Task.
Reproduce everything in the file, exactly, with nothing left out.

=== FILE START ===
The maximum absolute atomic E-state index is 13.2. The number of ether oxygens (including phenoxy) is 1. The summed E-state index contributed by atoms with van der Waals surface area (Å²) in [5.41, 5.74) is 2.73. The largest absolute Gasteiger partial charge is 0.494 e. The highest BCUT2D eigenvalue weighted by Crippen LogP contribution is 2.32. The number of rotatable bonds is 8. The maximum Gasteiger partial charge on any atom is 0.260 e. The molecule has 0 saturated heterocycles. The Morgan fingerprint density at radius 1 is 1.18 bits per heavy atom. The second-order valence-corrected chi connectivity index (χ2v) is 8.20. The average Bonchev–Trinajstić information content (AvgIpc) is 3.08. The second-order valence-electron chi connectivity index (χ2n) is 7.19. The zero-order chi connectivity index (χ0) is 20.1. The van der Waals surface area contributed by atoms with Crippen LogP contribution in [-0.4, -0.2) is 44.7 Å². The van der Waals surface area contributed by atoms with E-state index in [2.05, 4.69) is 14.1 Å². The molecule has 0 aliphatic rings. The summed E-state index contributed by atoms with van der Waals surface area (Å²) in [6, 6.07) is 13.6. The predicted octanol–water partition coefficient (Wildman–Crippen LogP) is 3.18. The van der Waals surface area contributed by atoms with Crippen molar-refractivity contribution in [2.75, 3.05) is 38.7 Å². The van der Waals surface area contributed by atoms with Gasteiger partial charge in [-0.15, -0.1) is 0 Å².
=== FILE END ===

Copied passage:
The maximum absolute atomic E-state index is 13.2. The number of ether oxygens (including phenoxy) is 1. The summed E-state index contributed by atoms with van der Waals surface area (Å²) in [5.41, 5.74) is 2.73. The largest absolute Gasteiger partial charge is 0.494 e. The highest BCUT2D eigenvalue weighted by Crippen LogP contribution is 2.32. The number of rotatable bonds is 8. The maximum Gasteiger partial charge on any atom is 0.260 e. The molecule has 0 saturated heterocycles. The Morgan fingerprint density at radius 1 is 1.18 bits per heavy atom. The second-order valence-corrected chi connectivity index (χ2v) is 8.20. The average Bonchev–Trinajstić information content (AvgIpc) is 3.08. The second-order valence-electron chi connectivity index (χ2n) is 7.19. The zero-order chi connectivity index (χ0) is 20.1. The van der Waals surface area contributed by atoms with Crippen LogP contribution in [-0.4, -0.2) is 44.7 Å². The van der Waals surface area contributed by atoms with E-state index in [2.05, 4.69) is 14.1 Å². The molecule has 0 aliphatic rings. The summed E-state index contributed by atoms with van der Waals surface area (Å²) in [6, 6.07) is 13.6. The predicted octanol–water partition coefficient (Wildman–Crippen LogP) is 3.18. The van der Waals surface area contributed by atoms with Crippen molar-refractivity contribution in [2.75, 3.05) is 38.7 Å². The van der Waals surface area contributed by atoms with Gasteiger partial charge in [-0.15, -0.1) is 0 Å².